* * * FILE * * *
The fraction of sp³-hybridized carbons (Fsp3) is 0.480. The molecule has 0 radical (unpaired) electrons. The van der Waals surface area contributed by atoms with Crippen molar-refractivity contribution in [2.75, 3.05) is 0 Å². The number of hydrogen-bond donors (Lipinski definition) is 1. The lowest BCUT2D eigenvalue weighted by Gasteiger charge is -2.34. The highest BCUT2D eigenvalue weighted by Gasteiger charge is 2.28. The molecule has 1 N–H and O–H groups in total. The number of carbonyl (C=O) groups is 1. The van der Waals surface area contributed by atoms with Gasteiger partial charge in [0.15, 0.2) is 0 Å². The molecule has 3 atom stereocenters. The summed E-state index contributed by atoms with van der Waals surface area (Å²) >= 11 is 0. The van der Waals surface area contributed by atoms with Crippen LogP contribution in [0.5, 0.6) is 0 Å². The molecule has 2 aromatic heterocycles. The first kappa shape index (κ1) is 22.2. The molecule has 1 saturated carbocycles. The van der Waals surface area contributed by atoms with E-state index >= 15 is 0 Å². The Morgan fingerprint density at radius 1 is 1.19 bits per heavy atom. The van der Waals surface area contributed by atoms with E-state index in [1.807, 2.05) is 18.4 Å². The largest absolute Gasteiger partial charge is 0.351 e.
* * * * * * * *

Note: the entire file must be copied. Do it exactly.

The fraction of sp³-hybridized carbons (Fsp3) is 0.480. The molecule has 0 radical (unpaired) electrons. The van der Waals surface area contributed by atoms with Crippen molar-refractivity contribution in [2.75, 3.05) is 0 Å². The number of hydrogen-bond donors (Lipinski definition) is 1. The lowest BCUT2D eigenvalue weighted by Gasteiger charge is -2.34. The highest BCUT2D eigenvalue weighted by Gasteiger charge is 2.28. The molecule has 1 N–H and O–H groups in total. The number of carbonyl (C=O) groups is 1. The van der Waals surface area contributed by atoms with Gasteiger partial charge in [0.15, 0.2) is 0 Å². The molecule has 3 atom stereocenters. The summed E-state index contributed by atoms with van der Waals surface area (Å²) >= 11 is 0. The van der Waals surface area contributed by atoms with Crippen LogP contribution in [0.5, 0.6) is 0 Å². The molecule has 2 aromatic heterocycles. The first kappa shape index (κ1) is 22.2. The molecule has 1 saturated carbocycles. The van der Waals surface area contributed by atoms with E-state index >= 15 is 0 Å². The Morgan fingerprint density at radius 1 is 1.19 bits per heavy atom. The van der Waals surface area contributed by atoms with E-state index in [1.807, 2.05) is 18.4 Å². The largest absolute Gasteiger partial charge is 0.351 e.